I agree that options for difficulty settings are very useful, but I disagree with a complete removal of challenge (e.g. options to skip content entirely). As you mentioned, I also believe that should developers wish to design games catered specifically to more skilled players, that’s totally okay (just as it’s okay for developers to design games catered specifically to less skilled gamers). I believe it’s okay for each and every game to have its own target market should the developers desire that, provided that all people and skill levels are in some way accounted for via the varied range of games available.

  2. Mel P

    October 11, 2017 at 5:37 pm

    I wonder how (or if) the overall aesthetic changes the perception of whether a game is “too difficult”. For example when I think of a game that I simply shrugged off as too difficult it was Dark Souls, aesthetically so different from a game like Cuphead. Now I haven’t actually played Cuphead, so maybe my comments are moot, but it certainly doesn’t have the look of such a difficult game. So in seeing critiques of the game claiming it to be something too difficult I can’t help but wonder if there is something else specifically about Cuphead that has prompted such a discussion. That being said, I don’t feel game devs have any obligation to create games with all skill levels in mind. As it’s been pointed out in previous comments, options are good, but very few games have sparked such a discussion as this one. So my question is what is it about Cuphead that has prompted so much discussion? Could it be the overall aesthetics of the game? I’d love to hear someone elses thought on this 🙂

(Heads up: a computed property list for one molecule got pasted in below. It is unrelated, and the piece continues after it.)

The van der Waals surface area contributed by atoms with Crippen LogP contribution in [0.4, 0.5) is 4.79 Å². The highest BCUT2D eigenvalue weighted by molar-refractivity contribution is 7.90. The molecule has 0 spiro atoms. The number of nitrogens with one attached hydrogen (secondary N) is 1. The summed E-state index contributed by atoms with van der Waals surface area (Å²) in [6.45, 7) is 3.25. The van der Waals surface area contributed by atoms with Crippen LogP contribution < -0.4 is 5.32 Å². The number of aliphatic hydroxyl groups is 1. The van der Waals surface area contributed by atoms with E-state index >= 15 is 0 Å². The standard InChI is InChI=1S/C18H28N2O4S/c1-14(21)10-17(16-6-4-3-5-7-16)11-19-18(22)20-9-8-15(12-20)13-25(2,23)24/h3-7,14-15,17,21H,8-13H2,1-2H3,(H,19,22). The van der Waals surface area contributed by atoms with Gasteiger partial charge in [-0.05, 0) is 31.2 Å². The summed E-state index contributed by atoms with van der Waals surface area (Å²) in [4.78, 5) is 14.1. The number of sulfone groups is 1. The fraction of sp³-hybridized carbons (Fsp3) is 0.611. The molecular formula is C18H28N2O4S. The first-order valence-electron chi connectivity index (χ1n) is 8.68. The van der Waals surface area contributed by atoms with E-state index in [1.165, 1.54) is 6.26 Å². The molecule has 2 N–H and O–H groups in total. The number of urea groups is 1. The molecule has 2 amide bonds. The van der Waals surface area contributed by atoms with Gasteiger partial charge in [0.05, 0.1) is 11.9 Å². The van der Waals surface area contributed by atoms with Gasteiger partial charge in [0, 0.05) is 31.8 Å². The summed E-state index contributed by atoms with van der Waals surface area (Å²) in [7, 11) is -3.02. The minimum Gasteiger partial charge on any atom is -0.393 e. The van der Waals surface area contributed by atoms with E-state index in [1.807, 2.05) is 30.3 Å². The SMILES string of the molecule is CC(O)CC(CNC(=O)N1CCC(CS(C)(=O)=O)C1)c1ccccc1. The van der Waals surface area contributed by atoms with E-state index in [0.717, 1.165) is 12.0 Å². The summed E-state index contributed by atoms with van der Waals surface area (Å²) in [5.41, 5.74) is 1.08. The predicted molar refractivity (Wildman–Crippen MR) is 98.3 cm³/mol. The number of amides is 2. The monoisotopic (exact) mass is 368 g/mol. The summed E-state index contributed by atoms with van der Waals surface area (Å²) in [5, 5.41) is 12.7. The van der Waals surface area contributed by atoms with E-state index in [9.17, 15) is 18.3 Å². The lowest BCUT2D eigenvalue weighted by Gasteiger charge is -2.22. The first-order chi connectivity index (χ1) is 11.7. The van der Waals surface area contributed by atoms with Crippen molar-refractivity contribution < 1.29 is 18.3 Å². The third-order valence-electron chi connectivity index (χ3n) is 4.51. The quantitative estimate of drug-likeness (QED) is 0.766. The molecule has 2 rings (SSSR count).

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Watch Ninja On An Episode Of Family Feud

Don’t miss the moment Steve Harvey meets Ninja for the first time.